So, the cassette player thing is going well! I have a small stack of tapes from some great musicians on Bandcamp — if I get organized, I may blog about one or two of my favorites over the holiday weekend.
In the meantime, I wanted to share two podcasts with you: Norelco Mori and Tabs Out. Both are reviews of new cassette music releases — but in many ways cannot be more different.
Before I contrast them and make some general comments, I should say of both of these that they are very well produced. Audio quality is high throughout — clear, well-enunciated voices, little background noise, and good diction and speech. From that perspective, both are a real pleasure to listen to. I’m actually pretty fussy about this — I try a lot of podcasts, and don’t stick with many past the first half episode. If the audio is noisy, has too much echo, or if the speaker(s) voice(s) annoy me, off it goes. Similarly, what’s said and how it’s said is important too — we all “um” and “ah” somewhat, but there’s only so much of that — or just plain bad writing or poorly organized thoughts — that I can take before I want to drive into the opposite lane of traffic and put myself out of my misery. Both Norelco Mori and Tabs Out do very well in all of these regards — they’re what I’d call “professional” quality, on a par with good podcasts released by radio stations and other serious podcast networks like TWiT.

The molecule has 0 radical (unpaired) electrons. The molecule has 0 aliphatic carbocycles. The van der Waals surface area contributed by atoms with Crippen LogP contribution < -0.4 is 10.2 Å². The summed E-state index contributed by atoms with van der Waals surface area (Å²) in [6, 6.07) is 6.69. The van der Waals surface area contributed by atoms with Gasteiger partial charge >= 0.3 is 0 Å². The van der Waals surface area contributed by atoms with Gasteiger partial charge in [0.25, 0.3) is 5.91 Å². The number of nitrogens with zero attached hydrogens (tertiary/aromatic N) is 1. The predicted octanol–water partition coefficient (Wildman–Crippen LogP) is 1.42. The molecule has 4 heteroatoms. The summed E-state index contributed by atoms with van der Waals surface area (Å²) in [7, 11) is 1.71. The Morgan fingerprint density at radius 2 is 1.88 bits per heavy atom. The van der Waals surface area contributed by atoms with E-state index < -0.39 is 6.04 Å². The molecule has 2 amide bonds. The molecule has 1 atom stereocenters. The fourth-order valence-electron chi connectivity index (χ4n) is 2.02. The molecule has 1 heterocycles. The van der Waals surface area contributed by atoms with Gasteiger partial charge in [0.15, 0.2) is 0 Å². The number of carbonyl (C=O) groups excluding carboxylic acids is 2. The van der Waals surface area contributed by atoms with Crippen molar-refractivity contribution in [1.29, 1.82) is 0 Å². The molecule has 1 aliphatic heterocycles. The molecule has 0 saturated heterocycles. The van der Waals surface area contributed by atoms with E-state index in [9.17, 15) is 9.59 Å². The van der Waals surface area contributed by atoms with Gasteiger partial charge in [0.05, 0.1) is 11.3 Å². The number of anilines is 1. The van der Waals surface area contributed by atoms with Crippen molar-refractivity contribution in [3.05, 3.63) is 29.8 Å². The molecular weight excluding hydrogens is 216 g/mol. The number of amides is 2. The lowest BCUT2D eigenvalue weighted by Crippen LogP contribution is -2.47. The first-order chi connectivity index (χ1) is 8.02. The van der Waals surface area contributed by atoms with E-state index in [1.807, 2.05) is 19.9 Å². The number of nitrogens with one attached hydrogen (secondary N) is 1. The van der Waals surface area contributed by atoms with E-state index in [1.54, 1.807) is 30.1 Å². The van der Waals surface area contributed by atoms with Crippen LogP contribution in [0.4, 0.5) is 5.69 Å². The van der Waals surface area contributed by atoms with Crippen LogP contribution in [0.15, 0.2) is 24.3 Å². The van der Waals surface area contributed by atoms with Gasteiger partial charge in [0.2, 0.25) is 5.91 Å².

They are, however, very different. Norelco Mori prides itself as a podcast with “minimal talk”, and in that it delivers. The host, Ted Butler, does a bit at the beginning telling you what you’re going to hear, and then there’s about an hour of different works, and then a bit at the end about each artist and their method. Because of this, you can listen as actively or as passively as you wish (although I think you get a lot more from it from active listening). I’ve loved everything featured on the podcast, and it’s been difficult not to go to the computer after listening and just queue up a bunch of orders for new music.
Tabs Out is styled more as a radio program a la radio DJs. Honestly, I have a harder time following it; Mike Haley is joined by other hosts, each obviously with a different personality. I’ve never really enjoyed radio programming like that, and I kept wondering when they’d get to the music when I listened to the first episode I downloaded. When they finally do, they pick good music, though. But the format, for me, makes it harder to follow the music and really absorb their selections. It may well appeal to you, though, especially if you’re a fan of traditional radio programming.
If you’d like to discover some new, interesting music with a twist on cassette releases, they’re both worth checking out. I’m finding it easier to discover new stuff this way than surfing Bandcamp or Soundcloud, probably because my on-line time at home is somewhat limited, and I find most music recommendation algorithms just plain suck when it comes to knowing what I’ll like. These podcasts give me a chance to hear some great work by independent musicians when I’m driving to and from work, and their web sites let me follow up with them when I get a chance.